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Lethbridge Herald Newspaper Archives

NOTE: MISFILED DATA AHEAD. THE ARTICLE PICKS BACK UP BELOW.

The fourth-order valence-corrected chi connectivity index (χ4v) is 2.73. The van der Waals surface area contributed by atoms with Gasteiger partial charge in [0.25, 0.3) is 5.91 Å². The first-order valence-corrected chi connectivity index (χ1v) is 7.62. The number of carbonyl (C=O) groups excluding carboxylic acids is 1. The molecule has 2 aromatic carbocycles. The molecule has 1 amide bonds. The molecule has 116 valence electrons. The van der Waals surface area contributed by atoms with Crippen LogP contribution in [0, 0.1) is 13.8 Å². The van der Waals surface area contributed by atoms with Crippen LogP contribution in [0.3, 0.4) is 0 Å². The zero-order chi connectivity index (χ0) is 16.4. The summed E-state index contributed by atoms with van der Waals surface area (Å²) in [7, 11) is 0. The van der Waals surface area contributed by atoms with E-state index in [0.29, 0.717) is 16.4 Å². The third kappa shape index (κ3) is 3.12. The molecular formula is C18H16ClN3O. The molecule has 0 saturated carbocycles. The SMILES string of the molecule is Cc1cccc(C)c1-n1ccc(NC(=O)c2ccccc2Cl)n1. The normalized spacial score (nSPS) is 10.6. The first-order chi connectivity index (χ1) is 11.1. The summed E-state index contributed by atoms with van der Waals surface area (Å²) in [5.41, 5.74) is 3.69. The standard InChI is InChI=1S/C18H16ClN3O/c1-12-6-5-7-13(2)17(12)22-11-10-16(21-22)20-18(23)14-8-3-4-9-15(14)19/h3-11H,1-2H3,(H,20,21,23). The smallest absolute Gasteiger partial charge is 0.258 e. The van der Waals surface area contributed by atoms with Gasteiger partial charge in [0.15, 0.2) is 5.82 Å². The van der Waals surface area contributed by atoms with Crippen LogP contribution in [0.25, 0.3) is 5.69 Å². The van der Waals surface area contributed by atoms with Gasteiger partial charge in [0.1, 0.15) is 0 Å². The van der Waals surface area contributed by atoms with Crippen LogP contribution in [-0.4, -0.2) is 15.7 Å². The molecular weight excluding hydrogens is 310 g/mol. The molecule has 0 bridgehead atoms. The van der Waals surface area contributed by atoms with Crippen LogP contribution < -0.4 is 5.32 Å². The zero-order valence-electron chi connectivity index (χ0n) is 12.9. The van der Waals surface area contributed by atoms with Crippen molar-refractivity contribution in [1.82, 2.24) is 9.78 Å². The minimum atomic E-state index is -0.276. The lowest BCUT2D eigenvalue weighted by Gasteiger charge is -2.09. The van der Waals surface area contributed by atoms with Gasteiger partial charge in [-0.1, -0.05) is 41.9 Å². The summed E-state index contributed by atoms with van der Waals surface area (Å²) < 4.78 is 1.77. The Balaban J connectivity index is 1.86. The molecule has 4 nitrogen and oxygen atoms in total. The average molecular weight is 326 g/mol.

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Lethbridge Herald, The (Newspaper) - May 11, 1970, Lethbridge, Alberta Jerry Jjlana s A. E. CROSS photography FOR CUSTOM FRAMING PHONE 327-2673 The Lethlmdge Herald SECOND SECTION tathbridge, Alberta, Monday, May 11, 1970 PAGES 9 TO 20 RESTAURANT AND PANCAKE HOUSE BANQUET FACILITIES FOR 75 PEOPLi QUESTION OF POSSIBLE ONE PRAIRIE PROVINCE AIRED AT LETHBRIDGE MEETING Johns Hopkins Professor Tells Enquiry West's Position Said Own Fault A Canadian professor from Johns Hopkins Uviversity at the One Prairie Province Enquiry Monday morning played no fa vorites when he placed the blame for western feelings of estrangement. Dr. Dale Thomson, director of the Washington, B.C. univer- sity's Centre of Canadian Stu- dies, said western Canadians had failed to publicize their' Enerson Case In Court Enerson Motors Ltd. was scheduled to appear in magis- trate's court in Lethbridge Monday to face a charge of us- ing property at 7th Ave. S.' and Mayor Magrath Drive for pur- poses which were not permitted under a city bylaw. The city of Lethbridge was unable to make legal repre- sentation in an earlier court session April 27 and asked to have the case remanded. mother Brown's TAKE HOME FISH CHIPS 271 D 12lh Avenue South Phone 328-8392 LETHBRIDGE I REFRIGERATION LTD. (REFRIGERATION AND AIR CONDITIONING SERVICE PHONE 328-4333 viewpoints to the, rest of the nation; Parliament, including prime ministers, had overlook- ed the west; and Prairie voting patterns displayed faulty strategy. Dr. Thomson said the mass media "which one would think would make it easier to put across a regional viewpoint in Ottawa exaggerate (re- gional) differences in order to 'make news.' The 46-year-old native of Al- berta said the British North America Act is "sufficiently flexible" to allow tor western development. "The constraints it has im- posed arise from haying to co- exist within the same state with other and very different regions. "Essentially, we have been too far from our sources of sup- ply and from our markets. We have been resource-rich, but capital and population poor." He said Eastern Canada "has not provided enough of the capital to meet our hopes and expectations, "because the east needed investments at home. Secretary to former prime minister Louis St. Laurent in 1953-58, Dr. Thomson asked if the west had received "com- pensating advantages" for be- ing tied to the eastern prov- put it bluntly, if there were compensating ad- vantages for not being part of the United States. "I think Western Canada has had a legitimate grievance at being surrounded by a tariff barrier1 designed to protect the industries of Ontario and Que- bec, and being obliged to pay higher prices for industrial products as a result." He said the Prairies partici- pated in decisions relating to the enactment of their consti- tutions, "so we can't place all the blame on the East for any mistakes made at that time." But the western inability to vote en bloc for one political party in Ottawa has weakenec the region's political punch, he suggested. "The two-party, Liberal-Con- servative system is a foreign brought in when the Prairies entered confederation Western MPs, expected to in- tegrate into the parties' na- tional caucuses, were soon "greatly outnumbered." "T h e majority of westen members suffered and stil suffer from a great feeling of frustration at their inability .to put the views of their con stituents effectively before the govern Dr. Thomson said. Former agriculture minister James Gardiner, a westerner found himself in a "thankless position" when he tried to ob- tain concessions for the west. "He was denounced in the west for not defending its inter- ests, and in the east for being too parochial-minded." Dr. Thomson cited the in- stance of a 1968 Liberal policy Meeting Keeps With Times Says Publisher Of Herald Cleo Mowers, editor-publish- er of The Lethbridge Herald which is eo sponsoring the One Prairie Province Enquiry, described the four day con- ference Sunday as one that ;need not have been held. "There is no overwhelming eomplusion toward union of the three Prairie Mr. Mowers said. "Yet the con- ference is in keeping with the Smes." NOT "WITCH DOCTOR" Just Arrived Ynrdlty Hand Soap Specials. Save on all fragrancet at Draffin's, Hand Cakes, save 35c on 3 pack. Bath save 50c on 3 cakes. DRAFFIN'S DRUG STORE PRESCRIPTION CHEMISTS DOWNTOWN ROD DISPENSARY GEORGE 331-4133 Mr. Mowers was one of four Lethbridge speakers who open- ed the enquiry at the Exhibi- tion Pavilion. Entitled One Prairie Prov- ince? A Question for Canada, the conf e r e n c e continues through to Wednesday and features 30 speakers dealing with the economic, political and sociological aspects of union by Alberta, Manitoba and Saskatchewan. The other local speakers Sunday were conference co- ordinator Dennis O'ConneU, Lethbridge Mayor Andy Ander- son and Dr. Bill Beckel, acting president of the University of Lethbridge. The university is a co sponsor of the enquiry, with The Lethbridge Herald. Mr. Mowers, whom Dr. Beck- el called the "father of the said the western so- ciety "we have known is tum- bling down, undermined prob- ably by the inexorable forces of the technological revolution. RUSH YOUR FURS TO SUMMER SAFETY Phone 327-4348 FURRIERS PARAMOUNT THEATRE UDG. "In a Tradition of Quality" "As an institution worthy ol the new loyalties, Canada must prove herself contem- porary with the new times. "Indeed since change almost for the sake of change is re- quired by those who are in- heriting our country, the onus of proof probably lies on those who would keep our institu- tions and structures intact." Mr. Mowers told 300 dele- gates and observers that union of the P ra i ri e provinces "might not, of itself, make a profound difference to our country's destiny, but coupled with Maritime union, it coulc stimulate new purpose." He suggested "doubts about the durability, even the via- bility, of JUT federal structure are creeping through every province. "There must be new purpose, stimulated by change some- where if Canada is to have the loyalty essential for our sur- vival. 'This conference is not in- tended to promote Prairie union. Its purpose is to pro- voke, thoughtful discussion, about our federal structure. and hopefully to put new pur- pose into our country and its citizenship." Army, Navy and Air Force 34 BINGO IN THE ClUBROOMS Tuesday, May 12 JACKPOT Blackout in 52 Noi. For Members and Their Guettt! convention in which he was "arguing for something or oth- er for the west." Jean Lesage, then a Quebec MP, after being told the Prai- ries had fewer, than a dozen members in the House, told Dr. Thomson: "You'd better pipe down. We've got over 60 from Quebec." Although 'Quebec and the West have "the most developed sense of distinctiveness vis-a- vis Quebeckers have usually elected representatives to the government benches, rather than to the opposition. Dr. Thomson said he had been associated with three prime ministers, "and I do not feel any of them identified suf- ficiently with the west." But part of the blame for this situation, and Prime Minister Trudeau's "lack of understand- ing" has to be laid "at the feet of westerners." "We have failed to sell our product our view of Canada, our place within Canada, our needs and aspirations as Cana- dians." Calling for a joint Prairie body to study the themes de- veloped in the four-day enquiry, Dr. Thomson said however he did not consider the creation of a unified province" essential or inevitable, nor even probable. Bid For Injunction Is Denied By Court By RIC SWIHAKT Herald Staff Writer The city of Lethbridge failed Monday morning to secure an injunction against possible pic- keting of essential electrical, water and sewer services, by striking electrical workers. The case was dismissed in an Alberta Supreme Court sit- ting in Fort Macleod before Chief Justice Alan J. Cullen. The reason for the dismissal was that the application was premature. Judge Cullen said there was no basis to ask for the injunction before any pic- keting action had taken place. It was indicated that fear of possible picketing was not, and had not been in any previous case, sufficient reason to grant an injunction. The 28 city employed elec- trical workers went on strike at noon Monday and planned to have picket lines established early Monday afternoon. Lines were to be established at city hall, at the top of the coulee hill at 6th Ave. and 2nd St. -S (the road leading down to the city's power, sewer and water plants) and under the high level bridge (another ac- cess to the utility The workers, members of Local 254, Lethbridge Unit of the International Brotherhood of Electrical Workers, are striking for wage increases, after early other measures of negotiations failed to bring the city of Lethbridge and the union into agreement. City Manager Tom Ferguson 'said Monday the city had taken steps to assure essential ser- vices would maintained but if the picketing took place at the power, sewer and water plants, the city could be in some trouble. A journeyman lineman, on whose wage scale the negotia- tions are based now makes per hour. The city agreed to a contract which would raise the pay to per hour as of Jan. 1, 1970; raise it to per hour as of Sept. 1, 1970 and to per hour, as of May I, 1971. The union turned down the schedule. Sea Cadets Inspection Set The annual inspection of the Lethbridge Sea Cadet Corps will be held tonight at T o'clock in the Adams Park Ice Centre. The inspection party will in- clude Commander E. A. Mont- gomery, CAF Inspecting Officer C. P. 0. Ayatler, CAF Assistant Officer John Rhodes, chairman of the Leth- bridge Navy League, and Lt. D. MacNeill, commanding of- ficer of Lethbridge Sea Cadet Corps. SAVE TO 60% ON MUFFLER REPLACEMENTS WE HAVE: A MUFFLER FOR MOST CARS FREE INSTALLATION 10 MINUTE INSTALLATION LIFETIME GUARANTEED MUFFLERS FREE INSPECTION AND ESTIMATES ALL At No further contacts were made between the serving of strike notice by the union to the city Thursday morning and strike deadline at noon Mon- day. The city was advised by the court that it would be able to re-apply if it chose, when pick- eting action had taken place. The city has promised an im- mediate hearing in such a case. Lowery Would Be Socred Candidate Former Alberta Liberal leader Jack Lowery said Sun- day he would not be opposed to running as a Social Credit can- didate in the next provincial election. Mr. Lowery, Liberal leader for less thane one year, resign- OiiePPE Quotes "There's more feeling in the Maritimes for Alberta and Sask atchewan than the Prairies have for the said.Fred Brummie, executive director of the Maritime Union Study. "A lot of Maritimers have settled in Alberta and Sas- katchewan, but there isn't much movement of people from the Prairies to the At- lantic provinces. Maritimers' minds seem to leap over Mani- toba. And Ontario and Quebec are 'them'." "The conference may show westerners they can't blame everything on the said Jack Lowery, Calgary busi- nessman and former leader.of the Alberta Liberal Party. He said there was no reason western firms couldn't com- pete successfully with eastern businesses. Actually we thought of investing in a few things in Quebec. But we de- cided to put our money into other areas that didn't have such an uncertain political climate." :UFF BLACK, R.D.T., C.D.M. HACK DENTAL LAB MEDICAl DENTAl BLDG. Open Saturdays Evenings by Appointment PHONE 327-2822 ed in February following re- ports that he had conferred w'th Social Credit Premier Harry Strom on sharing candi- dates between the two parties. Mr. Strom has indicated the next election will probably be called in 1971, four years after the Socreds, under former pre- mier E. C. Manning, won 56 of the legislature's 65 seats. Mr. Lowery, has complained of the Liberal party's "lack of said a number of party members were "following my lead" and getting into the So- cial Credit party. He an observer at the Socreds' two-day policy confer- ence in Edmonton earlier this month. Mr. Lowery, a Calgary busi- nessman and United Church minister, said the legislation passed by the government in the past sitting was "very pro- gressive." He expressed admiration for the premier, Education and Youth Minister Robert Clark, and Hay Speaker, minister of social development. Mr. Lowery is a delegate at the One Frame Province En- quiry in Lethbridge. WESTMINSTER DRUGS Westminster Shopping Centre 13th St. N. Phone 328-7833 New Phone Number for Doctors and Prescriptions only 327-6969. FOR FREE DELIVERY Prescription Service Exclusive North Leihbridge Revlon Dealer HOURS: 9 a.m. to 9 p.m. Monday thru Friday Saturday 9 a.m. te 6 p.m. Closed Sunday and Holidays offering a complete fetation of office furniture for every tasle and budget CHINOOK STATIONERS LTD. ATTENTION Open All Day Saturday All Credit Cards Accepted SALE FIRST TIRE LIST PRICE, SECOND TIRE 1 All PASSENGER, TRUCK AND TRACTOR TIRES ON SALEI DROP IN AND COMPAREI FREE MOUNTING EXAMPLE NYLON TUBELESS FIRST GRADE PASSENGER TIRE I LEONARD TIRE MART LTD. 1902 2nd Avenue South Phone 327-3580 "WE KNOWINGLY UNDERSELL" ;